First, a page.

It was another mansion day. Today's destination was Longwood, the dream home of cotton planter Dr. Haller Nutt. Construction began on the house in 1860, and work stopped in 1861 at the beginning of the Civil War when its Philadelphia-based craftsmen returned to the north to join the Union army. Longwood is a bit of an oddity as surviving antebellum mansions go, in part for its octagonal shape and striking "Moorish Revival" style. It is also unfinished on the inside; Dr. Nutt lost his fortune in the war and died of pneumonia in 1864 so the house was left incomplete.
The property is currently the property of the Pilgrimage Garden Club, who furnished our tour guide. (Aside: we'd been fortunate in having really good tour guides wherever we visited so far. Alas, today was not to be another lucky day.)
We started the tour in the only finished part of the house, the bottom floor. This level is partly below ground, a half-basement if you will, and consists of nine finished rooms finished where the family lived after the war halted construction. Dr. Nutt's wife Julia continued to live there until her death in 1897. We were asked not to take photographs of the furnishings here, but you can see a pretty complete accounting on this website.
The next floor up is a stark contrast. Unfinished floors, bare brick walls, open rafters, temporary wooden stairs. The most striking feature is the open interior of the dome, rising up two more stories with its jigsaw puzzle of dark planking and bright shafts of sunlight.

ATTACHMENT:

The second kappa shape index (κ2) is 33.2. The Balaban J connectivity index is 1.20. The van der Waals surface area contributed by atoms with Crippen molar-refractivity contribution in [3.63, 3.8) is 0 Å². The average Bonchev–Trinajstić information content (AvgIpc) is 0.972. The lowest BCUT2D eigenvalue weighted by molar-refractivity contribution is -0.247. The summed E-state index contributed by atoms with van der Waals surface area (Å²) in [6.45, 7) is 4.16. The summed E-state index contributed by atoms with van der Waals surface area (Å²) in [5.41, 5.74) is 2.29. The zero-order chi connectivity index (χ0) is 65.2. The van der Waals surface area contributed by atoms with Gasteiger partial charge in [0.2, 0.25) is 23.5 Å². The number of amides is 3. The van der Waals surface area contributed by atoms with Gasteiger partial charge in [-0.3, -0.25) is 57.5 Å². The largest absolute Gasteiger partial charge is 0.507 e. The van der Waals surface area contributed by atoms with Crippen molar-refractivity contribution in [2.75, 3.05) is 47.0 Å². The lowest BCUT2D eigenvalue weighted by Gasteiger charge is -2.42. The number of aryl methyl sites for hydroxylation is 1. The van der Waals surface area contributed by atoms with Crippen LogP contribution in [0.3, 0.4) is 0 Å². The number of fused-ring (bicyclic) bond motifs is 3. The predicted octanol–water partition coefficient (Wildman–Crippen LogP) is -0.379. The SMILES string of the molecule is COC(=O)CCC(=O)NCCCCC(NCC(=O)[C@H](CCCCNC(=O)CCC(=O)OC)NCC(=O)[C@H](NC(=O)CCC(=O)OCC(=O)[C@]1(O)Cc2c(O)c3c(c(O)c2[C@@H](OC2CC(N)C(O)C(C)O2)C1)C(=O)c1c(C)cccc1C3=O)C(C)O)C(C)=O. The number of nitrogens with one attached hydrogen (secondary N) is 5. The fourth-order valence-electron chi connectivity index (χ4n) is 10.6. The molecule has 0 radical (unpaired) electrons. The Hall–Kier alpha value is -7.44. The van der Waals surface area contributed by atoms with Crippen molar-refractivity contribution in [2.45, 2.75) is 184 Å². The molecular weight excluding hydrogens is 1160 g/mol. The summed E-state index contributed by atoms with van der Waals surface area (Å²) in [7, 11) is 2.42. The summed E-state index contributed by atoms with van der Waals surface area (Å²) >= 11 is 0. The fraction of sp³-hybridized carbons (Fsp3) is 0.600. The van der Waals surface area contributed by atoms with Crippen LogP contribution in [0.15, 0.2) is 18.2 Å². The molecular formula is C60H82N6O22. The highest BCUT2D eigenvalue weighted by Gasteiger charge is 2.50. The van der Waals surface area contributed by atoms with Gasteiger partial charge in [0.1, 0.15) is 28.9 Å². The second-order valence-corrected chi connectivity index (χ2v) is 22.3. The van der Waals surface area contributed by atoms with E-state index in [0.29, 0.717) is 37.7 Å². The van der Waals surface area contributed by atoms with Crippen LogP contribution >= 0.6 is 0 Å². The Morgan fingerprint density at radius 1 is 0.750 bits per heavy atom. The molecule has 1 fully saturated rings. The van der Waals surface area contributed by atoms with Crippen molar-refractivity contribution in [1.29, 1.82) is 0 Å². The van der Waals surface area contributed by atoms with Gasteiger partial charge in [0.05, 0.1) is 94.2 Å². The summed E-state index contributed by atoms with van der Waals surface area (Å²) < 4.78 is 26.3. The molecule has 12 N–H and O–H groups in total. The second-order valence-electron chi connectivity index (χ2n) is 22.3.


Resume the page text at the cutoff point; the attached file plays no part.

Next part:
Old casks of nails, crates addressed to the owners, antique trunks covered with dust sit around frozen in time. Bits of the original finial (the spire atop the central dome), which fell off the roof in 1900, lie crumbling on the floor.
But the sad, dusty state of the interior fades from memory once you emerge onto the porch, walk into the garden, and turn back to enjoy the ornate exterior which simply defies you not to photograph it.
The sloping grounds are just as magnificent as the house, with green grass and old-growth trees so typical of such properties. There's even a small pond that can barely be seen because its surface so perfectly reflects the abundant greenery around it.
On our way to the car, we stopped briefly at an outbuilding to look at an old carriage and some rusting farm implements.
We stopped in town for lunch at a place that was recommended by someone we met. I'll just say that my craving for some fried catfish won't be returning soon. Like, in this lifetime.
It was our intention to return to the coach after lunch, but when we noticed a sign pointing to the old city cemetery, we decided to make one more stop. A couple of different people had mentioned this place to us. While I wasn't sure what would make it noteworthy, it didn't take us long to find out.
To begin with, the place was huge. Clearly a lot of people have lived -- and died -- in Natchez. It was also incredibly old, as was obvious from the weathered monuments and the rusted ironwork fencing.
Mike and I are big fans of the author Greg Iles, who lives in Natchez and sets his best-selling legal-thriller novels here. One of his novels is titled "The Turning Angel" after a statue in the cemetery; so naturally we had to find it. It took a while, but it was pretty obvious when we got there.
Amazingly, one of the photos we took was nearly a match to the cover of the book.
When we got back to camp, one of the ubiquitous river barges was very near our bank, chugging away but going nowhere. The tug captain was running his three big diesels just enough to keep the considerable current from pushing him downstream. We watched for a while and struck up a conversation with another camper who explained what was happening. Another barge was approaching from upstream of the bridge, where there is about a 15-degree bend in the river. A barge this long can be 1000 feet in length and in order to make the turn under the bridge, it must hug one bank of the river and aim for the other. So our barge was waiting for the upstream one to pass him so he could start his arc.
The Mississippi is truly a magical place, y'all.